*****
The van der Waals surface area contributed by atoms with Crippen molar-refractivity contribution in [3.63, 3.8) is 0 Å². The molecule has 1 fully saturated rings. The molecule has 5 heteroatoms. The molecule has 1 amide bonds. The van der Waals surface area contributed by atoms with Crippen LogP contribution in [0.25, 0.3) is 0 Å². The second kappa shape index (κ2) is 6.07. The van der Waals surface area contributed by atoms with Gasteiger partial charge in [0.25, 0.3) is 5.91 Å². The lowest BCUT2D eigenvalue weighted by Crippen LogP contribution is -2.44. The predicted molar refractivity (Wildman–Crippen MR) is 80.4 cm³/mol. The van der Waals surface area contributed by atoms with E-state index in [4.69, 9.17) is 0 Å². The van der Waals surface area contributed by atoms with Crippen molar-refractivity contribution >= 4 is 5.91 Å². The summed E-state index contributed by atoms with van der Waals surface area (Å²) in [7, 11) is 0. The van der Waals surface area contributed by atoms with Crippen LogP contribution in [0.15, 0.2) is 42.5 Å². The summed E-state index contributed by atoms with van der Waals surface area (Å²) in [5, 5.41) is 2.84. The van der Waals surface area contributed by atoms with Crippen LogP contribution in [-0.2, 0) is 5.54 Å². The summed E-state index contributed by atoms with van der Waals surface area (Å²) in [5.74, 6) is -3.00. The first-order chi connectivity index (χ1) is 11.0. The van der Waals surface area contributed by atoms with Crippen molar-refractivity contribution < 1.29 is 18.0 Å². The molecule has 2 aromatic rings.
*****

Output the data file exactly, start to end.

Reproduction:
The van der Waals surface area contributed by atoms with Crippen molar-refractivity contribution in [3.63, 3.8) is 0 Å². The molecule has 1 fully saturated rings. The molecule has 5 heteroatoms. The molecule has 1 amide bonds. The van der Waals surface area contributed by atoms with Crippen LogP contribution in [0.25, 0.3) is 0 Å². The second kappa shape index (κ2) is 6.07. The van der Waals surface area contributed by atoms with Gasteiger partial charge in [0.25, 0.3) is 5.91 Å². The lowest BCUT2D eigenvalue weighted by Crippen LogP contribution is -2.44. The predicted molar refractivity (Wildman–Crippen MR) is 80.4 cm³/mol. The van der Waals surface area contributed by atoms with E-state index in [4.69, 9.17) is 0 Å². The van der Waals surface area contributed by atoms with Crippen molar-refractivity contribution >= 4 is 5.91 Å². The summed E-state index contributed by atoms with van der Waals surface area (Å²) in [7, 11) is 0. The van der Waals surface area contributed by atoms with Crippen LogP contribution in [0.15, 0.2) is 42.5 Å². The summed E-state index contributed by atoms with van der Waals surface area (Å²) in [5, 5.41) is 2.84. The van der Waals surface area contributed by atoms with Crippen LogP contribution in [-0.2, 0) is 5.54 Å². The summed E-state index contributed by atoms with van der Waals surface area (Å²) in [5.74, 6) is -3.00. The first-order chi connectivity index (χ1) is 11.0. The van der Waals surface area contributed by atoms with Crippen molar-refractivity contribution < 1.29 is 18.0 Å². The molecule has 2 aromatic rings.